Report: British Police Told to Ignore Pakistani Rape Gangs
Police in Manchester, England, were told to investigate other ethnicities and ignore Pakistani rape gangs operating in the city, revealed a report published by the Greater Manchester Police on January 14.
Two years ago, the report was commissioned to investigate the failings of Operation Augusta, the effort by the Greater Manchester Police to identify and neutralize rape gangs exploiting young teenage girls, some of them still children.
Operation Augusta was launched after the death of Victoria Agoglia, a 15-year-old who was repeatedly raped and died after being injected with heroin by one of her abusers.
Even after that tragic event, the Greater Manchester Police failed to act.
According to the report, it has become clear the police knew that nearly 100 men were abusing girls as young as 12. The gangs were predominantly comprised of Pakistani men, ages 18 to 50. The girls they targeted were working-class and white. The police knew names, addresses, even locations where the abuse occurred. But did nothing.
A detective with the Manchester police, who declined to give his name, told the Telegraph that his team was told to “try and get other ethnicities.” Another detective told the Telegraph that “girls were lost to the wind” and those involved “should be charged with gross misconduct.”
This is not the first time British authorities have ignored a violent rapist gang in the name of political correctness. Names like Rotherham and Telford bring back painful memories for many who have witnessed or been directly affected by police negligence.
Too many of those who should be maintaining the rule of law on British streets are handicapped by fear of being branded a racist. The leaders of major police forces overseeing Britain’s most populous cities are choosing to safeguard themselves from criticism rather than take action to help those who are oppressed.
The investigation into Operation Augusta and the death of Victoria Agoglia was conducted in a professional, bureaucratic way. Manchester Police produced a detailed report about the abuse inflicted by these gangs. But little changed after Rotherham. Now the same problems afflicting that city are found elsewhere.
It took 15 years from Agoglia’s death until the cover-up was finally exposed. For years, the problem was covered up. It was only revisited when bbc aired a 2017 documentary titled The Betrayed Girls, prompting Manchester Police to investigate if Operation Augusta had solved the problem. What they uncovered was a sign of a sick society.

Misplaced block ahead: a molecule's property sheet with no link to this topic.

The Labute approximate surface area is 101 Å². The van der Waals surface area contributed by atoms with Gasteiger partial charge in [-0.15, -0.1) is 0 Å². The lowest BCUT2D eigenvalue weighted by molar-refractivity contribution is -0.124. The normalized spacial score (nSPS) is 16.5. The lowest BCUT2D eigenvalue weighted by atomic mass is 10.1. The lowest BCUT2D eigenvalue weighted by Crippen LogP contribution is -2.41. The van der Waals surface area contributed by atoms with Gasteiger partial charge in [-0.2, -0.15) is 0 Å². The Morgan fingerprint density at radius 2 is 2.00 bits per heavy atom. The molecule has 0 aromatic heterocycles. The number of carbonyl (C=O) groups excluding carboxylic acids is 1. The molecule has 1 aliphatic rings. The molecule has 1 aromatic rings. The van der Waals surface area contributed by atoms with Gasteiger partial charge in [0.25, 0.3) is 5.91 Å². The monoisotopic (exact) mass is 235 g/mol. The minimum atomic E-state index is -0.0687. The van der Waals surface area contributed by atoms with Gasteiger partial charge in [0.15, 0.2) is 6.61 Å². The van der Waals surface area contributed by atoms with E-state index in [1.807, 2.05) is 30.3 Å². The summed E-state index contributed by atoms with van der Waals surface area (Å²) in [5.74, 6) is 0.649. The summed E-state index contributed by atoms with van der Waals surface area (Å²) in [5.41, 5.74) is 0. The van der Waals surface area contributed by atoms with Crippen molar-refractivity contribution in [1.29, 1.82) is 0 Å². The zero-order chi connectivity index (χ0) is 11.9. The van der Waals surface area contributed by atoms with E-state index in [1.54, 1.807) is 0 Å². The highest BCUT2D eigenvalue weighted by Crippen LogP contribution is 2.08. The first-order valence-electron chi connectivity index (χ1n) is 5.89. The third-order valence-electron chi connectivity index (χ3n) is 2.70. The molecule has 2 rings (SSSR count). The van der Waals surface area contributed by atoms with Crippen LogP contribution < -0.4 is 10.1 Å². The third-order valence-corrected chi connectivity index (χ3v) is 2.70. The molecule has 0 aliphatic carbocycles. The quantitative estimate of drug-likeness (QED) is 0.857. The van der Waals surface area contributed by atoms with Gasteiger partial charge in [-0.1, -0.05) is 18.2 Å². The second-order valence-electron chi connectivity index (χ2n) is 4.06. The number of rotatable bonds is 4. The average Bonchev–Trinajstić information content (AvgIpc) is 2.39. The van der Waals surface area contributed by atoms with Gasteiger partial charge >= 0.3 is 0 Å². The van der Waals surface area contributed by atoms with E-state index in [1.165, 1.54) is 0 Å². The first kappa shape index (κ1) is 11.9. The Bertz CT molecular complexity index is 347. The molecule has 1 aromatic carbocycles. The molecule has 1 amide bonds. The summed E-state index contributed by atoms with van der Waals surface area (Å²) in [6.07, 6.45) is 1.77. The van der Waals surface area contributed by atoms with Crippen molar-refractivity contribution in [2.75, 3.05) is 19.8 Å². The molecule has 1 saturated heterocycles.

The investigation, which started in 2017, was only released to the public this month.
Rounding up and imprisoning these gangs is happening at a painfully slow pace—or in some cases, not at all. All while other major cities in Britain are doubtlessly suffering the same tragedy.
A situation like this calls for radical action, but British authorities are tied down by fear of criticism and job loss. A society that tolerates rape gangs and refuses to face unpleasant realities lacks substance and morals.
The Bible describes today’s decay in morality in Britain. Though society may look strong and organized on the outside, inwardly, it is hollow and about to crumble because of rejection of God’s laws. God inspired Hosea to prophesy that modern-day Britain would be “a cake not turned” (Hosea 7:8). (Our free book The United States and Britain in Prophecy, by Herbert W. Armstrong, explains why this message applies to Britain today.) Trumpet editor in chief Gerald Flurry explains this imagery in Hosea—Reaping the Whirlwind: “Britain may look good on the surface. But God says in verse 8 that it is like a ‘cake not turned’—already burned out underneath. British society lacks any real substance.”
A society where rape is tolerated is fundamentally sick. God inspired the Prophet Isaiah to write of modern-day Britain: “[T]he whole head is sick, and the whole heart faint. From the sole of the foot even unto the head there is no soundness in it; but wounds, and bruises, and putrifying sores: they have not been closed, neither bound up, neither mollified with ointment” (Isaiah 1:5-6).
Everyone, whether directly affected by this tragedy or not, needs to know the real solutions to Britain’s rape gang crises. To read more about that hope and how to find it in a hopeless world, read “The Hope That Politicians Can’t Give You,” by Gerald Flurry.